The Cape Fear plant has High hazard dams that are rated in Poor condition and seep directly into the Cape Fear River, just three miles upstream of the drinking water intake for Sanford. The dams on the river have been defective for years, but Duke Energy has not repaired them. Earlier this year, Waterkeepers Alliance discovered that one of the Cape Fear dams had cracked and that Duke Energy had pumped over 60 million gallons of polluted coal ash water into the Cape Fear River, more than the amount spilled February into the Dan River.
“The dirt walls that hold back almost a billion gallons on coal ash at the Cape Fear Plant are failing,” said Kemp Burdette, the Cape Fear Riverkeeper. “They leak every minute of every day and they are cracking and slumping. The half a million North Carolinians that get their drinking water downstream are in peril and until the ponds are cleaned up the risk will only get worse.”
Leaking coal ash pits at Cape Fear are upstream of the drinking water intakes for Sanford, Harnett County, Dunn, Fayetteville, Wilmington, and Brunswick County.
The Lee pits are directly on the banks of the Neuse River just a few miles upstream from the drinking water intake for Roxboro. They pollute groundwater with high levels of arsenic and discharge illegally into the River and surrounding wetlands. The Lee dams are rated High hazard, failed to meet the minimum standard for stability, and have been damaged by flooding.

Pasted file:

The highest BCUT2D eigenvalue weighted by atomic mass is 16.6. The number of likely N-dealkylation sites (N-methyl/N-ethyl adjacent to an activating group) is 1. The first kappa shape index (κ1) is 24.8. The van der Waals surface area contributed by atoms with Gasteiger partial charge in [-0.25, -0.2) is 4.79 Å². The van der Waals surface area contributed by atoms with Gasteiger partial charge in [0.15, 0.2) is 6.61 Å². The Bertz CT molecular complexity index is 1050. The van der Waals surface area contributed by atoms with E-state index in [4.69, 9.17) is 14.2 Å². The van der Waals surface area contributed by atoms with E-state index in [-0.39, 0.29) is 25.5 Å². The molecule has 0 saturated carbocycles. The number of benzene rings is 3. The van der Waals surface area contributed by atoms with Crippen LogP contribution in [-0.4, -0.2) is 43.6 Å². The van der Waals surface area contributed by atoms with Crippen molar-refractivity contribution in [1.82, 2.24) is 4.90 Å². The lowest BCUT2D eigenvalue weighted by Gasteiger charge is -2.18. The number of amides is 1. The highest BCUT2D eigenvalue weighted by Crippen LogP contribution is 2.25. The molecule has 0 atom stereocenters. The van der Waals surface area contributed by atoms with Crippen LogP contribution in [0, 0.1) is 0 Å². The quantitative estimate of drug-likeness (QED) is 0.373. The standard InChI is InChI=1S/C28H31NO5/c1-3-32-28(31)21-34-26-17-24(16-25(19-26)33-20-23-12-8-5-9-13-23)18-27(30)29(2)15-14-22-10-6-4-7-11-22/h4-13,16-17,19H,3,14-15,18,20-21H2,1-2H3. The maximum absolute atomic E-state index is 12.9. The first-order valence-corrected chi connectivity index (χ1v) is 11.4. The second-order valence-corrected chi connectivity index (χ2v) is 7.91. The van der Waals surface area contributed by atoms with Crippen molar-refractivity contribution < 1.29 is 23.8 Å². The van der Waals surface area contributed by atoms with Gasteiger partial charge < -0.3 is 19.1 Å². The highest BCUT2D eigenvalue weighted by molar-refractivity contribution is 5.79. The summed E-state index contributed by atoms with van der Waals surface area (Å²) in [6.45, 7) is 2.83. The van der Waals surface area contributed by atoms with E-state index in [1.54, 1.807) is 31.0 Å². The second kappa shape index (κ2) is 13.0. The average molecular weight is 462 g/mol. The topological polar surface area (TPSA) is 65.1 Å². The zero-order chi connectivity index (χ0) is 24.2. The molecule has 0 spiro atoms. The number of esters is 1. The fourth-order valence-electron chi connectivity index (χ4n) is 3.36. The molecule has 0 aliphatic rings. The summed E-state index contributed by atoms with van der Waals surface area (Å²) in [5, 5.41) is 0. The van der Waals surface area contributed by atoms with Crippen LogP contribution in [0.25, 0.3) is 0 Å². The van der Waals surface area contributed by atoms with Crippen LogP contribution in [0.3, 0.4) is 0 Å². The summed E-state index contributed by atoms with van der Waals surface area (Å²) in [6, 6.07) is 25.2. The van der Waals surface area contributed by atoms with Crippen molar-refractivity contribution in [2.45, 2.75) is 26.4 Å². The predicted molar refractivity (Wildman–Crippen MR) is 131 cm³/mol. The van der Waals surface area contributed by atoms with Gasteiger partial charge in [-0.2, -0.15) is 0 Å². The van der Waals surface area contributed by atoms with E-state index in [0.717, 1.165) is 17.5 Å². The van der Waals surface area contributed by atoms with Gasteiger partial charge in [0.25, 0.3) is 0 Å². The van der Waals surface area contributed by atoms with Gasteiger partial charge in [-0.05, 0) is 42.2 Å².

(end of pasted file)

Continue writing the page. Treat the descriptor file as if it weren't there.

“Lee has the worst arsenic pollution of all the Duke’s coal ash sites, just a few miles upstream from Goldsboro’s water system” said Matthew Starr, the Upper Neuse Riverkeeper. “It’s appalling that our elected officials in Raleigh are choosing to deny the citizens of Wayne County a much-needed cleanup, but fortunately citizens can take action under the Clean Water Act.”
Leaking coal ash pits at the Lee Power Station are upstream of drinking water intakes for Goldsboro and the Neuse Regional Water & Sewer Authority.
The Buck coal ash lagoons are in Salisbury on the Yadkin River, directly upstream from High Rock Lake and drinking water intakes for Denton and Albermarle. The Buck dams have been rated High hazard and have been found to have “serious” problems, including broken, cracked, and leaking structures. The Buck lagoons, which contain pollutants such as cancer-causing hexavalent chromium, discharge illegally into the Yadkin River and High Rock Lake and have contaminated nearby groundwater. Homes are located near the pits, and local residents have expressed great concern about the impact of the coal ash pits.